Assessment of risk of bias in included studies
For the assessment of study quality, we will use the the risk of bias tool as described in Chapter 8 of the Cochrane Handbook for Systematic Reviews of Interventions (Higgins 2011). We will use the following six separate criteria.
Low risk of bias: allocation was controlled by a central and independent randomisation unit, sequentially numbered, opaque and sealed envelopes or similar, so that intervention allocations could not have been foreseen in advance of, or during, enrolment.
Uncertain risk of bias: the trial was described as randomised, but the method used to conceal the allocation was not described so that intervention allocations may have been foreseen in advance of, or during, enrolment.
High risk of bias: if the allocation sequence was known to the investigators who assigned participants, or if the study was quasi-randomised.
Incomplete outcome data
Low risk of bias: the underlying reasons for missing data are unlikely to make treatment effects depart from plausible values, or proper methods have been employed to handle missing data.
Uncertain risk of bias: there is insufficient information to assess whether the missing data mechanism in combination with the method used to handle missing data are likely to induce bias on the estimate of effect.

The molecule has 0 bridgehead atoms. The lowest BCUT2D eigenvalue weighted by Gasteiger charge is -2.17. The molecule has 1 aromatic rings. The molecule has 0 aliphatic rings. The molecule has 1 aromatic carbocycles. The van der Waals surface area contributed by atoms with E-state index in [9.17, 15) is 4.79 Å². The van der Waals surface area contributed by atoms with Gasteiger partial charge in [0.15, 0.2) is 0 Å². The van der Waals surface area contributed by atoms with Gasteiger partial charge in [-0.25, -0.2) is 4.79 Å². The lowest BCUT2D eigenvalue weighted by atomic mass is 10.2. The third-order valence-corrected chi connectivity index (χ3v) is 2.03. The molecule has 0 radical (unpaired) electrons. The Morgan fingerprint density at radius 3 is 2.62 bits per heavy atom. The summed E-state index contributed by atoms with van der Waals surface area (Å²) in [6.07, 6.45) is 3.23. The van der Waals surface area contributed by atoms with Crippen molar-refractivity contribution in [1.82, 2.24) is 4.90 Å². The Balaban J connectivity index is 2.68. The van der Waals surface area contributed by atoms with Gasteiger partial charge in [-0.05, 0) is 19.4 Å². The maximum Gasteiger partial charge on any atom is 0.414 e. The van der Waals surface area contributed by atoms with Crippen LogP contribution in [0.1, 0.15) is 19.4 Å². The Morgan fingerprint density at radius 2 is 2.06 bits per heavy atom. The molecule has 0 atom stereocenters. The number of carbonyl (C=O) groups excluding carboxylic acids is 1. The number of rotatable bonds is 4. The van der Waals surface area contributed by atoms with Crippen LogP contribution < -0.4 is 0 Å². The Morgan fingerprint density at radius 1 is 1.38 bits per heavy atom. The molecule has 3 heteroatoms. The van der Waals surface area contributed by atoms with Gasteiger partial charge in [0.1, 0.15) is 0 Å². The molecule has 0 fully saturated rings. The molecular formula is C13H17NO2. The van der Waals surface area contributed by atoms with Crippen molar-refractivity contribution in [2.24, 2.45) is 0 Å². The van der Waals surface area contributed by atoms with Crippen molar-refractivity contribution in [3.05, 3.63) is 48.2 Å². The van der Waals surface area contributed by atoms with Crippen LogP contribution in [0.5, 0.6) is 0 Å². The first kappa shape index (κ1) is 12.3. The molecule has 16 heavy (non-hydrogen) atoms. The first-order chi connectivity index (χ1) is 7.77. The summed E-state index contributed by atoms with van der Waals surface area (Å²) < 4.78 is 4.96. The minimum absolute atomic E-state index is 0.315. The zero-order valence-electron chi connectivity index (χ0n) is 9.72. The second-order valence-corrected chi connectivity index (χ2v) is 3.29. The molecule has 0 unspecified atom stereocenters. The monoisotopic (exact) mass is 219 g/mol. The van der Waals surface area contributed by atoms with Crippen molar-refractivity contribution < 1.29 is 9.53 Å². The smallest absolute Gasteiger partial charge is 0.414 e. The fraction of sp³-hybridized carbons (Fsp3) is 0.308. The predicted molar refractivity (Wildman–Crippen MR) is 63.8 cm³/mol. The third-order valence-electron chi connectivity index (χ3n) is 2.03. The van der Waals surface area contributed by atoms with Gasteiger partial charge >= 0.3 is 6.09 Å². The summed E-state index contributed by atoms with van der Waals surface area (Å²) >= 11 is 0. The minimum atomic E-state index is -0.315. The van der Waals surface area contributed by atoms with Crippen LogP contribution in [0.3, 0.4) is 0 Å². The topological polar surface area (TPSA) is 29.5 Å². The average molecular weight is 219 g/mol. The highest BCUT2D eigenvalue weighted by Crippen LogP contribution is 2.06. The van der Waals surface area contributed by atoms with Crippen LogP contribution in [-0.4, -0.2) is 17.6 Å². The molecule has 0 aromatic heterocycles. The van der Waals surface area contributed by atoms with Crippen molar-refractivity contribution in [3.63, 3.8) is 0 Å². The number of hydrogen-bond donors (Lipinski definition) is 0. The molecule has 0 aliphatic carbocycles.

High risk of bias: the crude estimate of effects (eg., complete case estimate) will clearly be biased due to the underlying reasons for missing data, and the methods used to handle missing data are unsatisfactory.
Vested interest bias
Low risk of bias: if the trial's funding did not come from any parties that might have conflicting interests (eg., an antibacterial agent manufacturer), or if any academic, professional, financial, or other benefits to the person responsible for the trial are independent of the direction or statistical significance of the trial results.
Uncertain risk of bias: if the source of funding was not clear, or if it is unclear if the person responsible for the trial stands to benefit according to the direction or statistical significance of the trial results.